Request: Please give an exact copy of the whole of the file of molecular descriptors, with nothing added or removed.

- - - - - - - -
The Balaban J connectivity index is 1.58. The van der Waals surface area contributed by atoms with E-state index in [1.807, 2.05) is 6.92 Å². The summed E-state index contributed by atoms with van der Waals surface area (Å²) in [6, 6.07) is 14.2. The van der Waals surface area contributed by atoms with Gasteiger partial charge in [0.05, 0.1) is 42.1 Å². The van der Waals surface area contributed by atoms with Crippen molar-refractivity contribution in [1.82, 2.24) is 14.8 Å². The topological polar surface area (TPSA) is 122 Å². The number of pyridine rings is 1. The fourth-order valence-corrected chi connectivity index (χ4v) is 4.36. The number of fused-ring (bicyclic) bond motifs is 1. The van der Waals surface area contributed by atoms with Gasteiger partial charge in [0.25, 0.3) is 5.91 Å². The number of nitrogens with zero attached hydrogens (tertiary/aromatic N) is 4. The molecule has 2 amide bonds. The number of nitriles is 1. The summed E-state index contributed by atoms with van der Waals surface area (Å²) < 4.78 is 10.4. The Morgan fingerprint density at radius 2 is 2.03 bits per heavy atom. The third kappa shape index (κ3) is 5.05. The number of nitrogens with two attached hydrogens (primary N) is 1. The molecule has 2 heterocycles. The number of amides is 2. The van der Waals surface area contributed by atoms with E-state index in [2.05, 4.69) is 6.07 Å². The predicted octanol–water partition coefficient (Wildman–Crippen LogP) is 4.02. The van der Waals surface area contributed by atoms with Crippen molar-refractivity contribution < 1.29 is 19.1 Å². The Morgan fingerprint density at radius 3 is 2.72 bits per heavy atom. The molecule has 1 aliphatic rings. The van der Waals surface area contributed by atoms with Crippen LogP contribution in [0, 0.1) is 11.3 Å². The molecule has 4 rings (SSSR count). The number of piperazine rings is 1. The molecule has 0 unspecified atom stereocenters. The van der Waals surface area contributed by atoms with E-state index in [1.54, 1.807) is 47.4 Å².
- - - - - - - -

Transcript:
The Balaban J connectivity index is 1.58. The van der Waals surface area contributed by atoms with E-state index in [1.807, 2.05) is 6.92 Å². The summed E-state index contributed by atoms with van der Waals surface area (Å²) in [6, 6.07) is 14.2. The van der Waals surface area contributed by atoms with Gasteiger partial charge in [0.05, 0.1) is 42.1 Å². The van der Waals surface area contributed by atoms with Crippen molar-refractivity contribution in [1.82, 2.24) is 14.8 Å². The topological polar surface area (TPSA) is 122 Å². The number of pyridine rings is 1. The fourth-order valence-corrected chi connectivity index (χ4v) is 4.36. The number of fused-ring (bicyclic) bond motifs is 1. The van der Waals surface area contributed by atoms with Gasteiger partial charge in [0.25, 0.3) is 5.91 Å². The number of nitrogens with zero attached hydrogens (tertiary/aromatic N) is 4. The molecule has 2 amide bonds. The number of nitriles is 1. The summed E-state index contributed by atoms with van der Waals surface area (Å²) < 4.78 is 10.4. The Morgan fingerprint density at radius 2 is 2.03 bits per heavy atom. The third kappa shape index (κ3) is 5.05. The number of nitrogens with two attached hydrogens (primary N) is 1. The molecule has 2 heterocycles. The number of amides is 2. The van der Waals surface area contributed by atoms with E-state index in [2.05, 4.69) is 6.07 Å². The predicted octanol–water partition coefficient (Wildman–Crippen LogP) is 4.02. The van der Waals surface area contributed by atoms with Crippen molar-refractivity contribution < 1.29 is 19.1 Å². The Morgan fingerprint density at radius 3 is 2.72 bits per heavy atom. The molecule has 1 aliphatic rings. The van der Waals surface area contributed by atoms with Crippen LogP contribution in [0, 0.1) is 11.3 Å². The molecule has 4 rings (SSSR count). The number of piperazine rings is 1. The molecule has 0 unspecified atom stereocenters. The van der Waals surface area contributed by atoms with E-state index in [1.54, 1.807) is 47.4 Å².